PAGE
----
Without a Map
By Meredith Hall
(Beacon Press, Hardcover, 9780807072738, 248pp.)
Publication Date: April 1, 2007
Other Editions of This Title: Paperback
Meredith Hall's moving but unsentimental memoir begins in 1965, when she becomes pregnant at sixteen. Shunned by her insular New Hampshire community, she is then kicked out of the house by her mother. Her father and stepmother reluctantly take her in, hiding her before they finally banish her altogether. After giving her baby up for adoption, Hall wanders recklessly through the Middle East, where she survives by selling her possessions and finally her blood. She returns to New England and stitches together a life that encircles her silenced and invisible grief. When he is twenty-one, her lost son finds her. Hall learns that he grew up in gritty poverty with an abusive father—in her own father's hometown. Their reunion is tender, turbulent, and ultimately redemptive. Hall's parents never ask for her forgiveness, yet as they age, she offers them her love. What sets Without a Map apart is the way in which loss and betrayal evolve into compassion, and compassion into wisdom.
1. Relationships form some of Meredith's central challenges: relationships with her mother, her father, Catherine, Erik, Paul, Ruth, Armi, William. What are some of the recurring challenges relationships provide? Do any of these relationships resemble your own challenges with relationships?
Meredith Hall's long journey from an inexcusably betrayed girlhood to the bittersweet mercies of womanhood is a triple triumph—of survival; of narration; and of forgiveness. Without a Map is a masterpiece.
—David James Duncan, author of The Brothers K and God Laughs and Plays
"Heartbreaking, uplifting, and luminous, Without a Map contains some of the most lyrical and evocative prose I have I ever read. Meredith Hall's story of loss, shame, and betrayal is also a story of joy, reconnection, and survival; each memory takes us deep to the marrow of sorrow and celebration. " —Kim Barnes, author of In the Wilderness: Coming of Age in Unknown Country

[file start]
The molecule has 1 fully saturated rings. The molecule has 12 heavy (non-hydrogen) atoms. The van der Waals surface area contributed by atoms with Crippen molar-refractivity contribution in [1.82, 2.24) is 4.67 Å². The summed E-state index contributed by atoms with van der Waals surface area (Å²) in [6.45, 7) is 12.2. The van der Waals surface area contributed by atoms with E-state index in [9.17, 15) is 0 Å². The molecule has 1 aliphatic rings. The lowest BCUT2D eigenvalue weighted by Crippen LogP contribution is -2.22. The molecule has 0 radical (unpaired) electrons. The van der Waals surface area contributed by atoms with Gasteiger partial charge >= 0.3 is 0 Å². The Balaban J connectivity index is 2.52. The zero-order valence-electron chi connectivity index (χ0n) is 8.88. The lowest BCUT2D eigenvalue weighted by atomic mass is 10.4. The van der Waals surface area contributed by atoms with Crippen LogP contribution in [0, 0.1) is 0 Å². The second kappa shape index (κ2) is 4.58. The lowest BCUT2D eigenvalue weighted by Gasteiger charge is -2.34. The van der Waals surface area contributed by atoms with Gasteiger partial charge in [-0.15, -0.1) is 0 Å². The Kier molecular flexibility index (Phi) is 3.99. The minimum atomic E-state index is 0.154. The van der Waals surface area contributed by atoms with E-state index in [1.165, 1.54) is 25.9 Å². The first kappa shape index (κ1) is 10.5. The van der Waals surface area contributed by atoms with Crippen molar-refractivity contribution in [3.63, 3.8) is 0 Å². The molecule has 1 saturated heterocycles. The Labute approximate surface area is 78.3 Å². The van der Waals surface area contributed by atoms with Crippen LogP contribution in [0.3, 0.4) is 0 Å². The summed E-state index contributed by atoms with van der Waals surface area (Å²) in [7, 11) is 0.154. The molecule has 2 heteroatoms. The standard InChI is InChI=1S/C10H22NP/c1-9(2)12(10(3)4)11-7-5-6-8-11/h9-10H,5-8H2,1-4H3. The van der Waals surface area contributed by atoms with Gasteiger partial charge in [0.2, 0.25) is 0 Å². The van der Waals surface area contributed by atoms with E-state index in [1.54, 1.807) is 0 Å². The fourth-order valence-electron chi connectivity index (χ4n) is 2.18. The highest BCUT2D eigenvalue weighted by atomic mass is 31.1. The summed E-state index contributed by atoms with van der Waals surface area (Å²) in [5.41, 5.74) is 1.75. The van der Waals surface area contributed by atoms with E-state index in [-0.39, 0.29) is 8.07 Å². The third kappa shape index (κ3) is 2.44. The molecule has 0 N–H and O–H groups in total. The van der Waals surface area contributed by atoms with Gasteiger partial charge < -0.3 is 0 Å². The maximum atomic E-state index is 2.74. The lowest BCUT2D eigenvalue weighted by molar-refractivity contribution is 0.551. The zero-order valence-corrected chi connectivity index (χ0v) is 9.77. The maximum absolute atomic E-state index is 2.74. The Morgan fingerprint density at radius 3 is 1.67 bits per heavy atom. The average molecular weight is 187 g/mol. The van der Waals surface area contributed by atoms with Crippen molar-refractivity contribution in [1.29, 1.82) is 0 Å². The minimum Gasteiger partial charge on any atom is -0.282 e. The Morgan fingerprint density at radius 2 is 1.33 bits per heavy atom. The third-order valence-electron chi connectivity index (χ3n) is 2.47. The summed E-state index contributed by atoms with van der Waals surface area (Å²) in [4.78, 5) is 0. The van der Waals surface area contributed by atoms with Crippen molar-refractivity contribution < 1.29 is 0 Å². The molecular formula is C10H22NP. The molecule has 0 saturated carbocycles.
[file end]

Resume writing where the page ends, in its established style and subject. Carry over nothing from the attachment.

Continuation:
Winner of the Elle nonfiction readers’ pick for the month of April:
"In this stark, stunning, and devastating account of being shunned by her family and New England community after giving birth out of wedlock in the ’60s, Hall writes about what was and what might have been. Particularly moving is her haunting description of wandering in Europe and the Middle East, ultimately shoeless, penniless, and utterly alone. Refreshingly, she tells about life via a collection of beautifully rendered sketches instead of a linear narrative."—Sheila McClear, NYC
"Meredith Hall is like a geiger counter ticking along the radium edge of these recent decades. She gives us self as expert witness—Without a Map is smart, sharp, and redemptively honest." —Sven Birkerts, author of The Gutenberg Elegies and My Sky Blue Trades
"Meredith Hall boldly charts one of the bravest of stories, the journey from disrupted youth up through that most tricky and forbidding territory, the family circle. Bone-honest and strong in its every line, this work of memory is a remarkably deep retrieval of its times and souls, thereby reflecting our own."—Ivan Doig, author of Heart Earth
"Without A Map tells an important and perceptive story about loss, about aloneness and isolation in a time of great need, about a life slowly coming back into focus and the calm that finally emerges. Meredith Hall is a brave new writer who earns our attention."—Annie Dillard, author of For the Time Being
"An unusually elegant memoir that feels as though its been carved straight out of Meredith Hall’s capacious heart. The story is riveting, the words perfect. It is rare to read a work that manages to be at once artful and compelling, which for me best describes Meredith Hall’s debut work. Few people write like this. Fewer still have the courage to live like this—without the comfort of any cliché."—Lauren Slater, author of Opening Skinner's Box, Prozac Diary, and Welcome to My Country
"Meredith Hall's magnificent book held me in its thrall from the moment I began reading the opening pages. It is a moving example of a difficult life redeemed first through examination, then reflection, then finally it turns—like a rough stone polished until it gleams—into a genuine work of art."—Dani Shapiro, author of Family History
"Open adoptions and connections between birth mothers and their children were not the way of life for a young girl who got pregnant in the '60s. Meredith Hall, in her beautifully written, poignant memoir, tells us what life was like for a naive girl who found herself pregnant and abandoned by her mother and father. This is a tale of loss, of endless traveling in search of an intangible something, and, ultimately, of forgiveness."—Gayle Shanks, Changing Hands Bookstore, Tempe, AZ
"Appalling and infuriating, yet uplifting and inspiring, Without A Map pulls you into Hall’s personal experience of sudden rejection and expulsion from her only sources of sustenance and connection. As an adoptive parent I cried and cheered for her through her exile and return to a very different home. Meredith Hall is a hero of awesome courage and eloquence."—Frank Kramer, Harvard Book Store, Cambridge, MA
"Without a Map is Meredith Hall’s memoir, the story of giving up a child at the age of sixteen, and then meeting him when he was twenty-one, years later, and now forging a relationship with him. It’s an unbelievable read." —Robin Young, "Here and Now"